Violence broke out in Paris during a fourth consecutive weekend of Yellow Vest protests on December 8.
French riot police used tear gas and rubber bullets. Nearly 90,000 officers had been deployed,including 8,000 in Paris where 12 armored vehicles were also used.
More than 1,700 people were arrested, but the violence was not on the same level as a week earlier.
According to the interior ministry, an estimated 125,000 people took part in marches across the country protesting against fuel tax rises and high living costs. Around 10,000 people demonstrated inParis, where the scenes were the most destructive. Windows were smashed, carswere burned and stores were looted.
Video footage showed protesters hitby rubber bullets – including in the face. At least three members of the press were among those hit.
President Emmanuel Macron says his fuel policies are needed to combat global warming.
One person was in a critical condition after protesters pulled down an iron gate at the Tuileries Garden near the Louvre museum, which fell on several people.
An assault rifle was also stolen from a police vehicle although it was unclear if it was loaded, AFP quotes a police source as saying.
According to the French interior ministry, at least 75,000 people had turned out across France for the latest “gilets jaunes” (yellow vests) rallies – so called because the protesters donned the high-visible vest required to be carried in every vehicle by law.
Nearly 190 fires were put out and six buildings were set ablaze, the interior ministry said.
Responding to the day’s events from the G20 summit in Buenos Aires, Argentina, President Macron said the protests “had absolutely nothing to do with a peaceful demonstration of a legitimate unhappiness or discontent.”
President Macron said those responsible did not want change, but instead intended to “wreak chaos”.
Earlier this week, he tried to strike a conciliatory tone, saying he was open to ideas about how the fuel tax could be applied.
However, President Macron’s speech does not appear to have gone far enough in assuaging people of the view that he is out of touch with ordinary people.
One female protester has died and more than 200 were injured as about 280,000 people took to the streets of France, angry at rising fuel prices.
The “yellow vests”, so-called after the high-visibility jackets they are required to carry in their cars, blocked highways and roundabouts.
They accuse President Emmanuel Macron of abandoning “the little people”.
The protester who died was struck after a driver surrounded by demonstrators panicked and accelerated.
President Macron has not so far commented on the protests, some of which have seen demonstrators call for him to resign.
However, he admitted earlier in the week that he had not “really managed to reconcile the French people with their leaders”.
Nonetheless, President Macron accused his political opponents of hijacking the movement in order to block his reform program.
Some 280,000 people took part in protests across France, the interior ministry said in its latest update.
According to the interior ministry, 227 people were injured during the day, seven seriously, with 52 people arrested.
Most of the protests have been taking place without incident although several of the injuries came when drivers tried to force their way through protesters.
The 63-year-old woman was killed in the south-eastern Savoy region when a driver who was taking her daughter to hospital panicked at being blocked by about 50 demonstrators, who were striking the roof of her vehicle, and drove into them.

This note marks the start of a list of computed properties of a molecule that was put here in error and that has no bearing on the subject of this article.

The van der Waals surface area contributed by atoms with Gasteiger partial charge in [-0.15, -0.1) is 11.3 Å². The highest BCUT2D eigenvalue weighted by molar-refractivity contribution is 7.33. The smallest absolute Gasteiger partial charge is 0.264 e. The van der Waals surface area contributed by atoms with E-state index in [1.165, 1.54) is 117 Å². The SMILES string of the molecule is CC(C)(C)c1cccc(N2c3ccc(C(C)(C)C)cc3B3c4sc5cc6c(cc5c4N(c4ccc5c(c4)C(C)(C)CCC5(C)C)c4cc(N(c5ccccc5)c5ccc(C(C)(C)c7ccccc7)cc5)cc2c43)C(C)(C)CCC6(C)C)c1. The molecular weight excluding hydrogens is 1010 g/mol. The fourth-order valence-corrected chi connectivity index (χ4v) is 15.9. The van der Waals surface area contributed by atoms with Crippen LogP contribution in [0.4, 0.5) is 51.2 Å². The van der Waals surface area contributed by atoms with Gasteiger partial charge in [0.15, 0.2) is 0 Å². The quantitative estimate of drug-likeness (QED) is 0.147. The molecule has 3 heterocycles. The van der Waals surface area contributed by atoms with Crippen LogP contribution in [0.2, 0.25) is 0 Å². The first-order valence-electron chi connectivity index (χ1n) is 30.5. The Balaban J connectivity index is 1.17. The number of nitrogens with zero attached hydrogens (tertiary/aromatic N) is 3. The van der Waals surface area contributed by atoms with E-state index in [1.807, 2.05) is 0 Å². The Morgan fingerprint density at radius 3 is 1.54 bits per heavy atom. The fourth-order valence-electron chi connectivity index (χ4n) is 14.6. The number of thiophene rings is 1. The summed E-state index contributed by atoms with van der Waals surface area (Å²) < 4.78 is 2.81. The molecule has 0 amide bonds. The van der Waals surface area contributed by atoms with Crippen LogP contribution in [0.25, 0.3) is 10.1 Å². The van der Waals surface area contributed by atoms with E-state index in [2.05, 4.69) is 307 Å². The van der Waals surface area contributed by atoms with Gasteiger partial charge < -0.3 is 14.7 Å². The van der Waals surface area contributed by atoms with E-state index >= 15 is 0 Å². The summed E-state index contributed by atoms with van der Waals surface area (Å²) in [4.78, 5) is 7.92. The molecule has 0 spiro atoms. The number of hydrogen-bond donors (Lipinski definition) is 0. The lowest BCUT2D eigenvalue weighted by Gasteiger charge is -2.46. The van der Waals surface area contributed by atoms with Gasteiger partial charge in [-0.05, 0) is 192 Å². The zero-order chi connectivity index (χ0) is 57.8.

The female driver has been taken into police custody in a state of shock.
In Paris protesters approaching the Élysée Palace, President Macron’s official residence, were repelled with tear gas.
The price of diesel, the most commonly used fuel in French cars, has risen by around 23% over the past 12 months to an average of €1.51 ($1.71) per liter, its highest point since the early 2000s, AFP reports.
World oil prices did rise before falling back again but the Macron government raised its hydrocarbon tax this year by 7.6 cents per liter on diesel and 3.9 cents on petrol, as part of a campaign for cleaner cars and fuel.
The decision to impose a further increase of 6.5 cents on diesel and 2.9 cents on petrol on 1 January 2019 was seen as the final straw.
Speaking on November 14, President Macron blamed world oil prices for three-quarters of the price rise. He also said more tax on fossil fuels was needed to fund renewable energy investments.
The Yellow Vests movement has broad support. Nearly three-quarters of respondents to a poll by the Elabe institute backed the Yellow Vests and 70% wanted the government to reverse the fuel tax hikes.
More than half of French people who voted for Emmanuel Macron support the protests, Elabe’s Vincent Thibault told AFP.
They have certainly tried to tap into it. Far-right leader Marine Le Pen, who was defeated by Emmanuel Macron in the second round of the presidential election, has been encouraging it on Twitter.
Marine Le Pen tweeted: “The government shouldn’t be afraid of French people who come to express their revolt and do it in a peaceful fashion.”
On November 14, the French government announced action to help poor families pay their energy and transport bills.
PM Edouard Philippe announced that 5.6 million households would receive energy subsidies. Currently 3.6 million receive them.
A state scrap page bonus on polluting vehicles would also be doubled for France’s poorest families, he said, and fuel tax credits would be brought in for people who depend on their cars for work.
Protesters have mocked President Macron relentlessly as “Micron” or “Macaron” (Macaroon) or simply Manu, the short form of Emmanuel, which he famously scolded a student for using.